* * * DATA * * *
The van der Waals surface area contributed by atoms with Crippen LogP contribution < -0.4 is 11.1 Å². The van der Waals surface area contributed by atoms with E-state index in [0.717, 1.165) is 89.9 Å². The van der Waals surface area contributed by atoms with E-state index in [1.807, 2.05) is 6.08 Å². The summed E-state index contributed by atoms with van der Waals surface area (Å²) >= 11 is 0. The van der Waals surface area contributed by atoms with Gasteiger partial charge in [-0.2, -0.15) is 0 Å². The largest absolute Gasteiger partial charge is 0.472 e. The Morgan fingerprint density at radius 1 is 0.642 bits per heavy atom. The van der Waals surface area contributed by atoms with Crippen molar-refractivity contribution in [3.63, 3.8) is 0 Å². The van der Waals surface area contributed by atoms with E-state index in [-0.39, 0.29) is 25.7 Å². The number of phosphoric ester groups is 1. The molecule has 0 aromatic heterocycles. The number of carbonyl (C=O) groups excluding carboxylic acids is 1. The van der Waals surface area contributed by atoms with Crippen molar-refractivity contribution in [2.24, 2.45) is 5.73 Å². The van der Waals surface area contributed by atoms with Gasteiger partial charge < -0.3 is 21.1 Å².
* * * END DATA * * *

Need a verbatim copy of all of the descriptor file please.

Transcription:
The van der Waals surface area contributed by atoms with Crippen LogP contribution < -0.4 is 11.1 Å². The van der Waals surface area contributed by atoms with E-state index in [0.717, 1.165) is 89.9 Å². The van der Waals surface area contributed by atoms with E-state index in [1.807, 2.05) is 6.08 Å². The summed E-state index contributed by atoms with van der Waals surface area (Å²) >= 11 is 0. The van der Waals surface area contributed by atoms with Gasteiger partial charge in [-0.2, -0.15) is 0 Å². The largest absolute Gasteiger partial charge is 0.472 e. The Morgan fingerprint density at radius 1 is 0.642 bits per heavy atom. The van der Waals surface area contributed by atoms with Crippen molar-refractivity contribution in [3.63, 3.8) is 0 Å². The van der Waals surface area contributed by atoms with E-state index in [-0.39, 0.29) is 25.7 Å². The number of phosphoric ester groups is 1. The molecule has 0 aromatic heterocycles. The number of carbonyl (C=O) groups excluding carboxylic acids is 1. The van der Waals surface area contributed by atoms with Crippen molar-refractivity contribution in [2.24, 2.45) is 5.73 Å². The van der Waals surface area contributed by atoms with Gasteiger partial charge < -0.3 is 21.1 Å².